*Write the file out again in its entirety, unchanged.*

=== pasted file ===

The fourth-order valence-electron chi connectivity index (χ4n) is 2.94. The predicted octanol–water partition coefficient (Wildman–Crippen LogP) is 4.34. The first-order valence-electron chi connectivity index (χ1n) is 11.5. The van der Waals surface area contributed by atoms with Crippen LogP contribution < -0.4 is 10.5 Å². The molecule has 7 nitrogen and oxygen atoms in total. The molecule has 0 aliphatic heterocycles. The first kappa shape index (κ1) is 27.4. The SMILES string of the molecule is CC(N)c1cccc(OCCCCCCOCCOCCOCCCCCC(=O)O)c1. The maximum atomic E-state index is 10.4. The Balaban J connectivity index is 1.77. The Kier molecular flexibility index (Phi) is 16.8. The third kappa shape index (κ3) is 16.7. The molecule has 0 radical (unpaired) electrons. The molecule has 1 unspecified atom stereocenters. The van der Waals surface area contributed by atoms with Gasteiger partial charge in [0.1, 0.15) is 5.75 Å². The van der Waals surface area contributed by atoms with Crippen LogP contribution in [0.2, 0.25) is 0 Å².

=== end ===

The fourth-order valence-electron chi connectivity index (χ4n) is 2.94. The predicted octanol–water partition coefficient (Wildman–Crippen LogP) is 4.34. The first-order valence-electron chi connectivity index (χ1n) is 11.5. The van der Waals surface area contributed by atoms with Crippen LogP contribution < -0.4 is 10.5 Å². The molecule has 7 nitrogen and oxygen atoms in total. The molecule has 0 aliphatic heterocycles. The first kappa shape index (κ1) is 27.4. The SMILES string of the molecule is CC(N)c1cccc(OCCCCCCOCCOCCOCCCCCC(=O)O)c1. The maximum atomic E-state index is 10.4. The Balaban J connectivity index is 1.77. The Kier molecular flexibility index (Phi) is 16.8. The third kappa shape index (κ3) is 16.7. The molecule has 0 radical (unpaired) electrons. The molecule has 1 unspecified atom stereocenters. The van der Waals surface area contributed by atoms with Gasteiger partial charge in [0.1, 0.15) is 5.75 Å². The van der Waals surface area contributed by atoms with Crippen LogP contribution in [0.2, 0.25) is 0 Å².